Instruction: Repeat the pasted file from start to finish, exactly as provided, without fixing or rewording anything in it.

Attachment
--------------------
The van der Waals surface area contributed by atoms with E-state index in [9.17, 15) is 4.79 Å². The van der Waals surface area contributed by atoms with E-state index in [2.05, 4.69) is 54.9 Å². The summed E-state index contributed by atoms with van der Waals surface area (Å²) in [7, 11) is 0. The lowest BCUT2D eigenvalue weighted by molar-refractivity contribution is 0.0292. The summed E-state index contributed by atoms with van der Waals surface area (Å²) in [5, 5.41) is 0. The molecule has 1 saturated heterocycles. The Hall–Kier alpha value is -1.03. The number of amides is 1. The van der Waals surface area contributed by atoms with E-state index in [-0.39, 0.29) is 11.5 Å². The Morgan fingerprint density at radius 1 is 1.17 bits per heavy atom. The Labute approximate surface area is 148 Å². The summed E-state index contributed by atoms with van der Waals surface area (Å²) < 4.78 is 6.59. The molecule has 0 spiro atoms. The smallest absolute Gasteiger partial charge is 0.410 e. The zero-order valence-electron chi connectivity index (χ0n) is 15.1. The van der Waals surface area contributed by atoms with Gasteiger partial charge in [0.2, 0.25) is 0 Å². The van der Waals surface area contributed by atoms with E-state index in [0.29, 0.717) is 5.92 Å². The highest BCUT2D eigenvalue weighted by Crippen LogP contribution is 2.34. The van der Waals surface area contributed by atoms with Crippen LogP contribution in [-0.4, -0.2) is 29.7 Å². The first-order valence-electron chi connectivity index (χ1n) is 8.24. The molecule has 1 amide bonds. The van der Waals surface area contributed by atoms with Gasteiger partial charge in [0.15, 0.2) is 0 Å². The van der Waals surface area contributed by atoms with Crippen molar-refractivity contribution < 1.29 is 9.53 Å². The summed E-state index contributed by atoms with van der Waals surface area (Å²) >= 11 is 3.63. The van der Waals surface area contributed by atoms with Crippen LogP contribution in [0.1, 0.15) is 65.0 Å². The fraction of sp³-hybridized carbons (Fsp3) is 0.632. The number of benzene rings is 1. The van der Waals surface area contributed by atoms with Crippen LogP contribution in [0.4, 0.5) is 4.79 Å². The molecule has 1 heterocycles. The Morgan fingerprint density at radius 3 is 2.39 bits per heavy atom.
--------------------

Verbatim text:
The van der Waals surface area contributed by atoms with E-state index in [9.17, 15) is 4.79 Å². The van der Waals surface area contributed by atoms with E-state index in [2.05, 4.69) is 54.9 Å². The summed E-state index contributed by atoms with van der Waals surface area (Å²) in [7, 11) is 0. The lowest BCUT2D eigenvalue weighted by molar-refractivity contribution is 0.0292. The summed E-state index contributed by atoms with van der Waals surface area (Å²) in [5, 5.41) is 0. The molecule has 1 saturated heterocycles. The Hall–Kier alpha value is -1.03. The number of amides is 1. The van der Waals surface area contributed by atoms with E-state index in [-0.39, 0.29) is 11.5 Å². The Morgan fingerprint density at radius 1 is 1.17 bits per heavy atom. The Labute approximate surface area is 148 Å². The summed E-state index contributed by atoms with van der Waals surface area (Å²) < 4.78 is 6.59. The molecule has 0 spiro atoms. The smallest absolute Gasteiger partial charge is 0.410 e. The zero-order valence-electron chi connectivity index (χ0n) is 15.1. The van der Waals surface area contributed by atoms with Gasteiger partial charge in [0.2, 0.25) is 0 Å². The van der Waals surface area contributed by atoms with E-state index in [0.29, 0.717) is 5.92 Å². The highest BCUT2D eigenvalue weighted by Crippen LogP contribution is 2.34. The van der Waals surface area contributed by atoms with Crippen LogP contribution in [-0.4, -0.2) is 29.7 Å². The first-order valence-electron chi connectivity index (χ1n) is 8.24. The molecule has 1 amide bonds. The van der Waals surface area contributed by atoms with Gasteiger partial charge in [0.15, 0.2) is 0 Å². The van der Waals surface area contributed by atoms with Crippen molar-refractivity contribution < 1.29 is 9.53 Å². The summed E-state index contributed by atoms with van der Waals surface area (Å²) >= 11 is 3.63. The van der Waals surface area contributed by atoms with Crippen LogP contribution in [0.1, 0.15) is 65.0 Å². The fraction of sp³-hybridized carbons (Fsp3) is 0.632. The number of benzene rings is 1. The van der Waals surface area contributed by atoms with Crippen LogP contribution in [0.4, 0.5) is 4.79 Å². The molecule has 1 heterocycles. The Morgan fingerprint density at radius 3 is 2.39 bits per heavy atom.